Why Do Presidents Do Anything, Anyway, If Voters Don't Care?
August 04, 2010
Jonathan Bernstein is a political scientist.
…until my friend Noah Pollak e-mailed me a note he wrote on April 8 about an appearance of the senior fellow of this and that made at the supposedly honest New America Foundation. Read it all. But all you have to believe are Rosenberg’s own words. Why Are Americans Pro-Israel? They Hate Muslims NOAH POLLAK - 04.08.2010 - 4:04 PM M.J. Rosenberg is a leading light in the “progressive” scene. He was formerly at the Israel Policy Forum and today posts embarrassing rants at the Talking Points Memo blog and is a “Senior Foreign Policy Fellow” at Media Matters.
July 08, 2010
Nuclear policy analysts are apoplectic about his "shabby, misleading and … thoroughly ignorant" reasoning, and his arguments have already been rebutted on the merits in a number of places (including here, here, here, and here). But the question at hand isn't necessarily whether Romney's ghostwriter "has even the vaguest acquaintance with the subject matter." As with the "death panels," Romney's op-ed is an ideological statement, which does not require fealty to facts.
Noonan Of York
June 18, 2010
Political science is not a perfect field. But there are a few things the field has a pretty good grasp on, and one of them is that there is a strong relationship between economic conditions and presidential approval rating. Political scientist Brendan Nyhan posted a chart showing this the other day: I mention this because of Peggy Noonan's column today. Now, political pundits tend to be fairly unaware of political science, and prefer to explain events in terms of narrative and broad assertions about the character of politicians and the public that cannot survive empirical scrutiny.
The ‘M’ Word
June 17, 2010
Washington—A weird malaise is haunting the Democratic Party. That's a risky word to use, I know. It's freighted with bad history and carries unfortunate implications. So let's be clear: President Obama is not Jimmy Carter, not even close. And Obama's speech on Tuesday was nothing like Carter's 1979 "malaise speech" in which Carter never actually used that word. Obama gave a good and sensible speech that was not a home run. What's odd is that Obama was seen as needing a home run. This is where the Democratic malaise comes in. Democrats should feel a lot better than they do.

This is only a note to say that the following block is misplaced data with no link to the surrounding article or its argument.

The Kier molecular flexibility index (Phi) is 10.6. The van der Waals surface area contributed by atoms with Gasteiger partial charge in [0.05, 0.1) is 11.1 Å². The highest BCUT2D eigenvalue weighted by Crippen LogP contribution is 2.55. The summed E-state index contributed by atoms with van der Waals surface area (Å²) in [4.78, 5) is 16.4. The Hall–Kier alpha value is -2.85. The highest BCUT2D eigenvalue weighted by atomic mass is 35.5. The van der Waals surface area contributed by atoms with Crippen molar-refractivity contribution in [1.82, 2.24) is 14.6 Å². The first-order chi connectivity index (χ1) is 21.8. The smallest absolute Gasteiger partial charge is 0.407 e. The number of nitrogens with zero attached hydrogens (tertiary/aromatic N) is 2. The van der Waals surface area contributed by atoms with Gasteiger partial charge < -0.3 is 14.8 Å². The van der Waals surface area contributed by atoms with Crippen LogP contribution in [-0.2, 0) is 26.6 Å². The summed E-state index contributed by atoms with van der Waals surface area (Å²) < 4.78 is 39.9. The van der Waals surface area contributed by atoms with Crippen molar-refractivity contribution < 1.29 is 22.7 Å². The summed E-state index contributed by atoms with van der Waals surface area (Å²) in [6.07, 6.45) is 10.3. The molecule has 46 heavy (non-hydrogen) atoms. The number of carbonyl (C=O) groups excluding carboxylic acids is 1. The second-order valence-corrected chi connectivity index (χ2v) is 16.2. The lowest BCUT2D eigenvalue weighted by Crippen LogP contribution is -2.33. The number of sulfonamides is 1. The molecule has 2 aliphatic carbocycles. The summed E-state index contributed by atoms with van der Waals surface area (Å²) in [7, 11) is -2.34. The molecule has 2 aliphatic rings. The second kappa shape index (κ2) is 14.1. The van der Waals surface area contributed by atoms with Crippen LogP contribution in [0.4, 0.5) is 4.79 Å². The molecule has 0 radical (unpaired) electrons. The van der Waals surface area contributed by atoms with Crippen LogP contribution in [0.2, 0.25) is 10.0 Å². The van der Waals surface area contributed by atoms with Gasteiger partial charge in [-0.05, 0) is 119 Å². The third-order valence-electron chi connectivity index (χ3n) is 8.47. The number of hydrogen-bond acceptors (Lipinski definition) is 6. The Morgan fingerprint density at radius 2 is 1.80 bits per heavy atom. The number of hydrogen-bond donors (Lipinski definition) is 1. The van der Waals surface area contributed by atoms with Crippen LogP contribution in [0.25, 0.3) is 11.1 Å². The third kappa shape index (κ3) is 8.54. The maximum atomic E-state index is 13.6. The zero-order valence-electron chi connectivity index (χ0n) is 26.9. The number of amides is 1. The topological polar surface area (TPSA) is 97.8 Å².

DON'T USE THIS
June 17, 2010
WASHINGTON—A weird malaise is haunting the Democratic Party. That's a risky word to use, I know. It's freighted with bad history and carries unfortunate implications. So let's be clear: President Obama is not Jimmy Carter, not even close. And Obama's speech on Wednesday was nothing like Carter's 1979 "malaise speech" in which Carter never actually used that word. Obama gave a good and sensible speech that was not a home run. What's odd is that Obama was seen as needing a home run. This is where the Democratic malaise comes in. Democrats should feel a lot better than they do.
Political Scientist vs. Pundit
May 20, 2010
Jonathan Bernstein fisks New York Times political analyst Matt Bai. First, Bai: What all this probably means is that we are living in the era of the upstart. Thirty years ago, when you needed a party infrastructure to make a serious run for higher office, taking it to the establishment was quixotic venture undertaken on the national level, where a Jesse Jackson or a Pat Buchanan could at least make a powerful statement along the road to obliteration.
Obama, The Bully vs. Obama, Jimmy Carter's Heir
May 12, 2010
Over the past few weeks I’ve noticed that a new conservative narrative, that of Obama as a “bully” (which I wrote about in my latest TRB). Earlier today I also highlighted Fred Barnes’ column that attacks the President for refusing to compromise. This image of Obama as a strong figure refusing to cede any ground marks a big shift in the right-wing media (or in the very at least at The Weekly Standard).
April 30, 2010
Hope in a Scattering Time: A Life of Christopher Lasch By Eric Miller (Eerdmans, 394 pp., $32) In a moving tribute to Christopher Lasch written shortly after his death in 1994, Dale Vree, a Catholic convert and the editor of the New Oxford Review, wrote that “Calvinism was his true theological inspiration.” Lasch was certainly not one of the faithful.
April 28, 2010
Last week, the tech blog Gizmodo scored a major scoop by publishing images and video of the brand new iPhone 4G, blasting the website's traffic into the stratosphere, embarassing the notoriously secretive Apple company, and prompting a police raid on Gizmodo editor Jason Chen's house. How did Gizmodo find the phone? A careless Apple engineer left the prototype in a bar. The story has dominated media conversations ever since, so we thought we'd put together some other tales of infamous items lost, stolen, or simply misplaced. Item: The U.S.